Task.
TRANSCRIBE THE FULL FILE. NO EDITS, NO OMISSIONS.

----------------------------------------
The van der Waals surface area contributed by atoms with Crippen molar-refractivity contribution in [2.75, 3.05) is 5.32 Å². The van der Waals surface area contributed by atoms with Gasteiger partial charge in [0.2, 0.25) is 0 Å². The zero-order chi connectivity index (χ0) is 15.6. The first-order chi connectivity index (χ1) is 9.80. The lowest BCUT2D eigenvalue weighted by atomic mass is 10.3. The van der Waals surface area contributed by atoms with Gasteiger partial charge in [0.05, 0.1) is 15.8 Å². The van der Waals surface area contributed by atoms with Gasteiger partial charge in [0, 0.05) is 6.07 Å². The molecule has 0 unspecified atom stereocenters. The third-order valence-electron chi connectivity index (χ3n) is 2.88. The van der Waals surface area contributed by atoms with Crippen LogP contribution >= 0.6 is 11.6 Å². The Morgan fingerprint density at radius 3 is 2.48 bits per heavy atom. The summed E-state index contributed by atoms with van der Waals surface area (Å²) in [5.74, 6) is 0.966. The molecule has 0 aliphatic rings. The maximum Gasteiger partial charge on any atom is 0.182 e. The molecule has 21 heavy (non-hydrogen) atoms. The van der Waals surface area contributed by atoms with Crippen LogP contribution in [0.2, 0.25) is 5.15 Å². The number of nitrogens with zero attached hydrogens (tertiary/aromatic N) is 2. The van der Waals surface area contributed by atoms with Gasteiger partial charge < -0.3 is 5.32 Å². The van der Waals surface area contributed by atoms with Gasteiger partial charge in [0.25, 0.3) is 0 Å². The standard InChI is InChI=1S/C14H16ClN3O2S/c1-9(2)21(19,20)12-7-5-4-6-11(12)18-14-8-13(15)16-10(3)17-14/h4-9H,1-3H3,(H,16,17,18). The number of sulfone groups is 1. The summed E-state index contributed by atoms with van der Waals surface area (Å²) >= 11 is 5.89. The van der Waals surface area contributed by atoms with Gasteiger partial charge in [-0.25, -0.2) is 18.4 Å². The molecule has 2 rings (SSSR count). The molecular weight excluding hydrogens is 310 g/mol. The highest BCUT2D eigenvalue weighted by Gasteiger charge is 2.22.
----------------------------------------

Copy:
The van der Waals surface area contributed by atoms with Crippen molar-refractivity contribution in [2.75, 3.05) is 5.32 Å². The van der Waals surface area contributed by atoms with Gasteiger partial charge in [0.2, 0.25) is 0 Å². The zero-order chi connectivity index (χ0) is 15.6. The first-order chi connectivity index (χ1) is 9.80. The lowest BCUT2D eigenvalue weighted by atomic mass is 10.3. The van der Waals surface area contributed by atoms with Gasteiger partial charge in [0.05, 0.1) is 15.8 Å². The van der Waals surface area contributed by atoms with Gasteiger partial charge in [0, 0.05) is 6.07 Å². The molecule has 0 unspecified atom stereocenters. The third-order valence-electron chi connectivity index (χ3n) is 2.88. The van der Waals surface area contributed by atoms with Crippen LogP contribution >= 0.6 is 11.6 Å². The Morgan fingerprint density at radius 3 is 2.48 bits per heavy atom. The summed E-state index contributed by atoms with van der Waals surface area (Å²) in [5.74, 6) is 0.966. The molecule has 0 aliphatic rings. The maximum Gasteiger partial charge on any atom is 0.182 e. The molecule has 21 heavy (non-hydrogen) atoms. The van der Waals surface area contributed by atoms with Crippen LogP contribution in [0.2, 0.25) is 5.15 Å². The number of nitrogens with zero attached hydrogens (tertiary/aromatic N) is 2. The van der Waals surface area contributed by atoms with Gasteiger partial charge < -0.3 is 5.32 Å². The van der Waals surface area contributed by atoms with Gasteiger partial charge in [0.25, 0.3) is 0 Å². The standard InChI is InChI=1S/C14H16ClN3O2S/c1-9(2)21(19,20)12-7-5-4-6-11(12)18-14-8-13(15)16-10(3)17-14/h4-9H,1-3H3,(H,16,17,18). The number of sulfone groups is 1. The summed E-state index contributed by atoms with van der Waals surface area (Å²) >= 11 is 5.89. The van der Waals surface area contributed by atoms with Gasteiger partial charge in [-0.25, -0.2) is 18.4 Å². The molecule has 2 rings (SSSR count). The molecular weight excluding hydrogens is 310 g/mol. The highest BCUT2D eigenvalue weighted by Gasteiger charge is 2.22.